To connect both connectors which are internally sterile, in an absolutely sterile way, the barriers 7 and 11 and the space 13 are sprayed with a disinfectant. Then, the connectors are brought in the position according to FIG. 1, in which snap members 14 and 16 co-operate. In this position the barriers 7 and 11 are so close that a liquid film 17 of capillary thickness is present in between them. This starting position is maintained during about two minutes, sufficient to kill the bacteria, fungi or virus. Then the connectors are moved toward each other. The closed barrier 11 of female part 9 then penetrates the barrier 7 of connector 3, coming into the sterile chamber 8; this position is indicated in FIG. 2. The male part 5 will after that penetrate the female part 9 by further pushing the connectors into each other, which position is shown in FIG. 3. The purpose of chamber 8 is to take up barrier 11 and a portion of the female part 9. Preferably chamber 8 is connected with the exterior by a channel 18 provided with a bacterial filter. During the disconnection of the connectors no negative pressure will exist in chamber 8 while only sterile air will have arrived through the bacterial filter in channel 18 into chamber 8. It is not excluded that chamber 8 is entirely or partially filled with deformable material which is compressed when the female part penetrates chamber 8. The final position according to FIG. 3 is fixed by the co-operating snap members 14, 15 or other positioning members. It will be clear that during the connection of the connectors the barrier 11 is only opened after it has entirely entered into the closed sterile chamber 8. In reverse order, the barrier 11 will be able to close completely while still inside the closed sterile chamber 8 before leaving the connector 3 through the split barrier 7 when the connectors are disconnected.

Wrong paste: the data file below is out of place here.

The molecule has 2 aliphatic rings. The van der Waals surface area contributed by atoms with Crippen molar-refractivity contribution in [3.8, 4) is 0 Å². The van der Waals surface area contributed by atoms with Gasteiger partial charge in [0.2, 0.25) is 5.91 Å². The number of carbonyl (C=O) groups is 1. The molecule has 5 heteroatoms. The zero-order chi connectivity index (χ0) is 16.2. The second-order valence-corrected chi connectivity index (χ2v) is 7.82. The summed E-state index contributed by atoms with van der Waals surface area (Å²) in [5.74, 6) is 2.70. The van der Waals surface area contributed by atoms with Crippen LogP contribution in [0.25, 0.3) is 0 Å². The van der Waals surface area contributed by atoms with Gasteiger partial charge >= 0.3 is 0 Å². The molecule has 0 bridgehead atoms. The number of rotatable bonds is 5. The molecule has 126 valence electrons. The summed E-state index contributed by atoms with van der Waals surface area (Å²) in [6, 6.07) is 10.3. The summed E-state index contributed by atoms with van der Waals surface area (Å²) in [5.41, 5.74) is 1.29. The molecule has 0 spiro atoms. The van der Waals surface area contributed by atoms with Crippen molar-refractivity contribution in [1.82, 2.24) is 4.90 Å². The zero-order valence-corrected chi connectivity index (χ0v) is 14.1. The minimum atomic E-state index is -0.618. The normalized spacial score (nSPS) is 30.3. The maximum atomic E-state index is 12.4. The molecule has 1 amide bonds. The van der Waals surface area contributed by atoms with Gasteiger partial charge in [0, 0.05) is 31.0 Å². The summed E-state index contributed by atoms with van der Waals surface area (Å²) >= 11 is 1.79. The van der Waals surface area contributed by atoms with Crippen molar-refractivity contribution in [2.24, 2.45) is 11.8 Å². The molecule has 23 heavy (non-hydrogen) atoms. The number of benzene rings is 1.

In connecting the connectors 3, 4 no air from outside can penetrate inside the tubings 1 and 2. The capillary liquid film 17 of disinfection fluid is squeezed away during the connection procedure so that at the most a negligible adhered quantity of disinfection fluid will enter chamber 8. No unsterile air can enter the female part 9 during the disconnection procedure because the barrier 7 will close air tight around the female part 9 so that unsterile air is prevented from entering chamber 8 and because the barrier 11 closes inside the sterile chamber 8.